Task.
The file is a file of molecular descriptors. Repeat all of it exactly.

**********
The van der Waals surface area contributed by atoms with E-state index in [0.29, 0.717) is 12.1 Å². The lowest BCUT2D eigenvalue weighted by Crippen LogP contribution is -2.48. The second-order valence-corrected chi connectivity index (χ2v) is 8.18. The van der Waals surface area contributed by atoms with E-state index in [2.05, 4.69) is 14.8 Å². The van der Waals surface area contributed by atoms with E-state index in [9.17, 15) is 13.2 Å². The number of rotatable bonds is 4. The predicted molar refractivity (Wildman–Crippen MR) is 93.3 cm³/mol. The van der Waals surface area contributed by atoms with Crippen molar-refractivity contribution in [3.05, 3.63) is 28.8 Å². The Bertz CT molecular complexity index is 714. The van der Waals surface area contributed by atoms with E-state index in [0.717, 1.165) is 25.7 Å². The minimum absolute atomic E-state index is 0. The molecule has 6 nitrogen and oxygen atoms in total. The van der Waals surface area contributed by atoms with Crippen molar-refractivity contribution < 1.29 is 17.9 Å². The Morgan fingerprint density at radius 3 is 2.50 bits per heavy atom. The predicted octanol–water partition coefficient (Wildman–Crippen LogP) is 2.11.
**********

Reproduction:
The van der Waals surface area contributed by atoms with E-state index in [0.29, 0.717) is 12.1 Å². The lowest BCUT2D eigenvalue weighted by Crippen LogP contribution is -2.48. The second-order valence-corrected chi connectivity index (χ2v) is 8.18. The van der Waals surface area contributed by atoms with E-state index in [2.05, 4.69) is 14.8 Å². The van der Waals surface area contributed by atoms with E-state index in [9.17, 15) is 13.2 Å². The number of rotatable bonds is 4. The predicted molar refractivity (Wildman–Crippen MR) is 93.3 cm³/mol. The van der Waals surface area contributed by atoms with Crippen molar-refractivity contribution in [3.05, 3.63) is 28.8 Å². The Bertz CT molecular complexity index is 714. The van der Waals surface area contributed by atoms with E-state index in [0.717, 1.165) is 25.7 Å². The minimum absolute atomic E-state index is 0. The molecule has 6 nitrogen and oxygen atoms in total. The van der Waals surface area contributed by atoms with Crippen molar-refractivity contribution < 1.29 is 17.9 Å². The Morgan fingerprint density at radius 3 is 2.50 bits per heavy atom. The predicted octanol–water partition coefficient (Wildman–Crippen LogP) is 2.11.